Beyond the Baseline: How to Prepare a Trip to New York for the US Open

This year’s US Open tennis tournament will take place from August 26th to September 9th. New York is gearing up to offer plenty of festivities, inviting celebrities, international food vendors, and live musicians to perform on the grounds. Of course, all of tennis’ top pros will be there, too. If you’re looking to join the fun, you need to be prepared. NYC is an enormous city, so you need to come with a plan. Check out this guide to get yourself ready for courtside action!

How to Get There

For a large event like the US Open, it’s generally advisable to take public transit. The No. 7 subway line has a stop at Willets Point/Shea Stadium, which is located in the northern part of the park. You can also take the Long Island Railroad (LIRR), which stops at Shea Station at the same place as the subway. Please note that this train only stops here for the US Open, so don’t schedule any other plans around it.
It’s also possible to drive to Shea Stadium, and there is quite a lot of parking nearby. Grand Central Parkway, the Van Wyck Expressway, and the Long Island Expressway all have exits near the stadium.

7 Trains 03.jpg

Where to Stay

New York is a city of options, and as such there are lots of choices for good places to stay. Flushing Meadows is close to La Guardia airport, so any “airport” hotel is conveniently located near the US Open tournament grounds, which is great for people who are flying in to town for the event. The Mariott. Holiday Inn, and Howard Johnson at La Guardia are both good choices for local lodgings. If you’d like to stay at somewhere more upscale, look into the Hotel de Pointe Flushing or the Marco LaGuardia Hotel by Lexington. On the other hand, if you’ve spent all your money on US Open tickets, you can also look into staying at the YMCA in Flushing, which does offer accommodations.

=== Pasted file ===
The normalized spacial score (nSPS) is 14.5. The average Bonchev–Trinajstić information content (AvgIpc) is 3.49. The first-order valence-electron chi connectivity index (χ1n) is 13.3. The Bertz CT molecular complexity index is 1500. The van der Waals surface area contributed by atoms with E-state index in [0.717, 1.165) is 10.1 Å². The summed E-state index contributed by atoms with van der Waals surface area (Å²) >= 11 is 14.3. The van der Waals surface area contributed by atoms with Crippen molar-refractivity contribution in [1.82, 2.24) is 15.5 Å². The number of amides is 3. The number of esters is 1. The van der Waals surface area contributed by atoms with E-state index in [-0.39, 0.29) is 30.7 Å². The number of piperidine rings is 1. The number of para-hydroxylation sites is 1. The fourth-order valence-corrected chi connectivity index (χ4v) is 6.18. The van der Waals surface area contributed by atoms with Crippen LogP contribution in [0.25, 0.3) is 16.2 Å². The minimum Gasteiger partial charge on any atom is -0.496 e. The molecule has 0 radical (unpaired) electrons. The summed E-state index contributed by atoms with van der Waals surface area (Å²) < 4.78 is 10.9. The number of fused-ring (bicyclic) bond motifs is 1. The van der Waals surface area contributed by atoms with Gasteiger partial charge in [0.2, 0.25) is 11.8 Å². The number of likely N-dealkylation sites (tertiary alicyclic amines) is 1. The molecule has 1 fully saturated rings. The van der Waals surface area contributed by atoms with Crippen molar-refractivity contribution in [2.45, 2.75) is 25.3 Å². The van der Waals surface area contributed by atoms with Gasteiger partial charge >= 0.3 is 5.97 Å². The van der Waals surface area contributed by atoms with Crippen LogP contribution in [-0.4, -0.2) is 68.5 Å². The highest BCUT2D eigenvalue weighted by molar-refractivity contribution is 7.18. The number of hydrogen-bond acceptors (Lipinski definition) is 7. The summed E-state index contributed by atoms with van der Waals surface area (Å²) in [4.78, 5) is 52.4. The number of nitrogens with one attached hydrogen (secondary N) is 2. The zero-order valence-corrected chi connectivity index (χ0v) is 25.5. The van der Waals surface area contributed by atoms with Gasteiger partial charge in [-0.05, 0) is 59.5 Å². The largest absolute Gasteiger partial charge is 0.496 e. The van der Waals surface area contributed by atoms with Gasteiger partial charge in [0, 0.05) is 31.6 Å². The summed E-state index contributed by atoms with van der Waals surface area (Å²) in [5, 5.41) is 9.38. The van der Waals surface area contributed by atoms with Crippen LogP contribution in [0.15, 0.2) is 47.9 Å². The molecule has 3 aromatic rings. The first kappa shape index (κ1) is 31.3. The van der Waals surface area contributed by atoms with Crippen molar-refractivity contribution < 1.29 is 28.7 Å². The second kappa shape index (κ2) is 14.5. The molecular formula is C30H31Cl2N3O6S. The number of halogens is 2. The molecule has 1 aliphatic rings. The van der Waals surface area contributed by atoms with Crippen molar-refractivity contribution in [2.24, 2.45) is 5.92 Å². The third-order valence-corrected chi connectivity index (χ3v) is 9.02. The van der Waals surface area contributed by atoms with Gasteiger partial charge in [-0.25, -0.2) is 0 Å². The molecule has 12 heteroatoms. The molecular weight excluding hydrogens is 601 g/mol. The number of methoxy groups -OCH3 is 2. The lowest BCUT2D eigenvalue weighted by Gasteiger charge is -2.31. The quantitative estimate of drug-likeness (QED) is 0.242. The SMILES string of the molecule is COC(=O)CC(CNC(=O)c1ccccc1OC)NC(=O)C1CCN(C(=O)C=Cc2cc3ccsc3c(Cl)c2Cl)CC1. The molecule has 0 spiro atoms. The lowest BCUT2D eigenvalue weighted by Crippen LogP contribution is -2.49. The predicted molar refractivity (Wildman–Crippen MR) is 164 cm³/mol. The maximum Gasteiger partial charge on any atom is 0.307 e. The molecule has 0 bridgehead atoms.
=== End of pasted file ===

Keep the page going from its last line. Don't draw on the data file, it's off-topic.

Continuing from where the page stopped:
Attending the US Open

If you haven’t already done so, make sure to buy your tickets as soon as possible because they are going fast. You can buy tickets for the whole series, or select rounds, and they also offer group packages. If you get tickets at the event, a grounds pass for the day costs $45 and grants access to all but the matches in the Arthur Ashe Stadium.

Arthur Ashe Stadium

When you get to the stadium, you need to go through the security line to have your bag checked. However, if you don’t bring a bag, you can take the express security line and skip the excruciatingly long wait. The express line is a god send during the busiest sessions.
During the first rounds of the tournament, there are matches happening all over the place all day, so it can be tricky to figure out where to be. Soak everything in by spending the first couple days learning where everything is, so when a match comes up that you are really interested in, you’ll know right where to go.

Kids' Day

Other Things to do in New York

While you’re in New York, why not do something non-tennis related as well (as if you can have enough tennis in your life)? Flushing is home to an exciting China town that has everything from dim sum to comic books, and there it has something to interest everyone. Corona Park has lots of cool attractions like the Unisphere and is also home to the Queens Museum of Art, which houses a unique collection of New York-related artwork. Queens also has a fantastic botanical garden that spans 39 acres. Originally created for the World’s Fair, its Rose Garden and Fragrance Walk are not to be missed.


John Gower is a writer for NerdWallet, a personal finance website dedicated to helping tennis lovers save money with financial tips on everything from travel tips to info on prepaid tuition and college savings plans.

Pics by Victoria Belanger (Train 7), Jonathan (Unisphere) and pics of my trip to the 2006 US Open.

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